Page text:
Best things to do in Nakuru
Find out more about those top places in Nakuru
Nakuru, Kenya’s fourth largest city, is a largely workaday town that is rightly famed as a gateway to the dramatic landscapes of the Rift Valley. While the town’s colonial-era center and buzzing market place have their charms, the region’s main draw is Lake Nakuru National Park, which begins just a few kilometers beyond the city limits. One of Kenya’s hidden gems, the national park is one of the best locations for spotting the elusive white rhinos and has one of Africa’s largest colonies of flamingos. While the park was severely flooded in 2014, the drowned acacia forests are now one of Kenya’s most instantly recognizable and eerily beautiful landscapes.
As one of Africa’s most biologically diverse national parks, there is no shortage of wildlife at Lake Nakuru National Park. Guided tours of the pristine wilderness take you on game viewing safaris where you can catch glimpses of rare white rhinos roaming across the savannah and leopards lazing atop acacia trees in the midday sun. However, what makes Lake Nakuru stand out from other East African national parks is its colorful birdlife – including a vast population of pink flamingos that flock to the shallow warm waters to feed.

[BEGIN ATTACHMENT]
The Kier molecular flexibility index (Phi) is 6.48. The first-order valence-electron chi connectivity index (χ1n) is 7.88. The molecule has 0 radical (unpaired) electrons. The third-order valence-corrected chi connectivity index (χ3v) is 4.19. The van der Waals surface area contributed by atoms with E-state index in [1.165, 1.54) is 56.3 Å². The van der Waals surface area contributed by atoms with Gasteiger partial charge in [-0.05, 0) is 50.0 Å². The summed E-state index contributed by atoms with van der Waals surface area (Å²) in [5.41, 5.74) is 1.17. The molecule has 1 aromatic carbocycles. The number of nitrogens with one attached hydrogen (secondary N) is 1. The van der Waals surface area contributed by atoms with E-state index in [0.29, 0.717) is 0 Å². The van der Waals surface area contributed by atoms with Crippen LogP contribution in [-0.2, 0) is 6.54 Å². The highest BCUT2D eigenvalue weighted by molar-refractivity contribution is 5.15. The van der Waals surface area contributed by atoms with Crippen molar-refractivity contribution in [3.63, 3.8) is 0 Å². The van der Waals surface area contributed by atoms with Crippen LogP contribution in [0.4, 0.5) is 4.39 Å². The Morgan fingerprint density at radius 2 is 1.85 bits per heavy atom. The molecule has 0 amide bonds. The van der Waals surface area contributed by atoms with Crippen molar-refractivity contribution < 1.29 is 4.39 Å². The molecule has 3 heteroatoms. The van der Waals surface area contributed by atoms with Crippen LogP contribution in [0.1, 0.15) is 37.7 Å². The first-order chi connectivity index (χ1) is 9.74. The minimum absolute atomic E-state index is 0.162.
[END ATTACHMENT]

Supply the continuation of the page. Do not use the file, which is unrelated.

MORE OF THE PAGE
Just beyond the frenetic urban buzz of Nakuru is the tranquil volcanic crater of Menengai. Rising nearly 500 meters above the nearby city, the craggy cauldron shaped caldera offers breathtaking vistas of the Rift Valley countryside, a bird’s eye view of downtown Nakuru and the chance to spot some of Kenya’s iconic wildlife. Look out for the geothermal steam rising from the crater’s base, which is rumored to be the swirling souls of Maasai warriors.
One of Nakuru’s few genuine urban attractions, the Hyrax Hill Prehistoric Site is a fascinating glimpse into the last 3000 years of East African history. Excavations have been on going since the 1930s and have uncovered settlements dating back to the 1st millennium BC, including enigmatic burial mounds. Signage in the area is scarce, so local guides are highly recommended.